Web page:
Worth and love

Talking with a friend last week, it was pointed out to me that many people do not consider themselves worthy of love. It is something I’ve struggled with, and for me it shows up around wanting things I think I can’t have and explaining why people haven’t treated me very well in the past. How this plays out is likely to be highly individual, based on what I’ve seen of other people.

For some people it means mistrust – if you don’t think you’re loveable, it is hard to trust that when people say they love you, they aren’t just after something. Anyone who has been manipulated in this way may doubt their own loveableness, and be wary of other people’s motives.

If you’ve had your worth tied to achievement, then your loveableness depends on what you can do. That’s exhausting, and demoralising. Mistakes and failures are incredibly threatening when your emotional security depends on feeling like you get everything right all the time.

For anyone who has grown up in an emotionally insecure environment, it’s like trying to re-grow a missing limb. We either learn to feel emotionally secure early on, or we don’t. For the person who has that fundamental experience of being loved and wanted, there’s some resilience available in face of other challenges life may create. For the person who was never sure they were wanted, never confident of an unconditional place in the world, all other challenges to worth are harder to meet.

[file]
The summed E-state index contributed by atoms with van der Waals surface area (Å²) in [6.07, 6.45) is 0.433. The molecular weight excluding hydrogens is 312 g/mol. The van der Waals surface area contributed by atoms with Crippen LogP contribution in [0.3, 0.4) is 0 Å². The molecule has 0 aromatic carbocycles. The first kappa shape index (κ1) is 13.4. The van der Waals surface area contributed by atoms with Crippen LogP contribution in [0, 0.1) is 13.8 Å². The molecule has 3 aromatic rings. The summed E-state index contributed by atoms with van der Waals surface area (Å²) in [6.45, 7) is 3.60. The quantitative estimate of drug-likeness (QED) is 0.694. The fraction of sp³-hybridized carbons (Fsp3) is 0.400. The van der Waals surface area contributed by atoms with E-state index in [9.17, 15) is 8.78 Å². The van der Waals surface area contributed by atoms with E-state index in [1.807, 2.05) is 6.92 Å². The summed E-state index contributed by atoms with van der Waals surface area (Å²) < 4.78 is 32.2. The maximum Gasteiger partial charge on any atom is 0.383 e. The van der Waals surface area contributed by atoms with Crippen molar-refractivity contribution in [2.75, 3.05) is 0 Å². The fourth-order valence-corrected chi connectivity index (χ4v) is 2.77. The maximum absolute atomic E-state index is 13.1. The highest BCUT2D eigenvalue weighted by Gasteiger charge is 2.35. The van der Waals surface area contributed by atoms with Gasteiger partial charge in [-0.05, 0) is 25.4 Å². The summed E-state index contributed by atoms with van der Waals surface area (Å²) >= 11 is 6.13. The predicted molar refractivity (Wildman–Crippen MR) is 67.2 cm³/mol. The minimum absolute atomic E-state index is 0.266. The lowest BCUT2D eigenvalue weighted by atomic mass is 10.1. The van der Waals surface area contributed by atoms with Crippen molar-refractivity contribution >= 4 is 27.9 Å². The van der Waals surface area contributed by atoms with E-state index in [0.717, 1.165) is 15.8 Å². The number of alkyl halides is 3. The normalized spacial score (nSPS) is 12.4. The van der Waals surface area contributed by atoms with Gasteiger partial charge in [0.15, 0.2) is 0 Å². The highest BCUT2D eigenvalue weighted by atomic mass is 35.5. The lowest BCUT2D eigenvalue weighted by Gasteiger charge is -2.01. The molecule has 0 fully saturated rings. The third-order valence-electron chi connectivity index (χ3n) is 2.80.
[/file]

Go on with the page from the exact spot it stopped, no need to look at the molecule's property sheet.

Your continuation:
No one can go back and re-do their formative experiences. However, we can take care of each other. We can look out for people who struggle around matters of love, worth and friendship, and look out for them. And of course it’s hard and scary if you’re both people with issues around love and worth because to say ‘I love you’ to a person is to open up all those fears about what your own unloveableness will mean. Of course it is harder for two people with these issues because it is so easy to read the other person’s wounding as a consequence of your not deserving to be loved.

When you don’t feel secure in your own self worth, it is harder to be vulnerable with someone. Harder to trust and to open your heart. But sometimes, if you can say ‘some people don’t feel worthy of love’ then you might get something back – even if that too is a bit indirect. Like a blog post.

About Nimue Brown

Druid, author, dreamer, folk enthusiast, parent, wife to the most amazing artist -Tom Brown. Drinker of coffee, maker of puddings. Exploring life as a Pagan, seeking good and meaningful ways to be, struggling with mental health issues and worried about many things. View all posts by Nimue Brown

One response to “Worth and love

  • Sheila Murrey

    I think the more we cultivate our Energy, the more we can discern true love vs manipulative “love” (which is often lust). Anyway, I have been there, manipulated by a narcissist (though I had no idea what a narcissist was back then). I concluded, some people don’t know how to genuinely love another because they don’t love themselves. Hurt people, hurt people. And it’s all Perspectives. Yep. Learned lots.
    And we all learn at differing rates of speed. ❤️🦋🌀☯️

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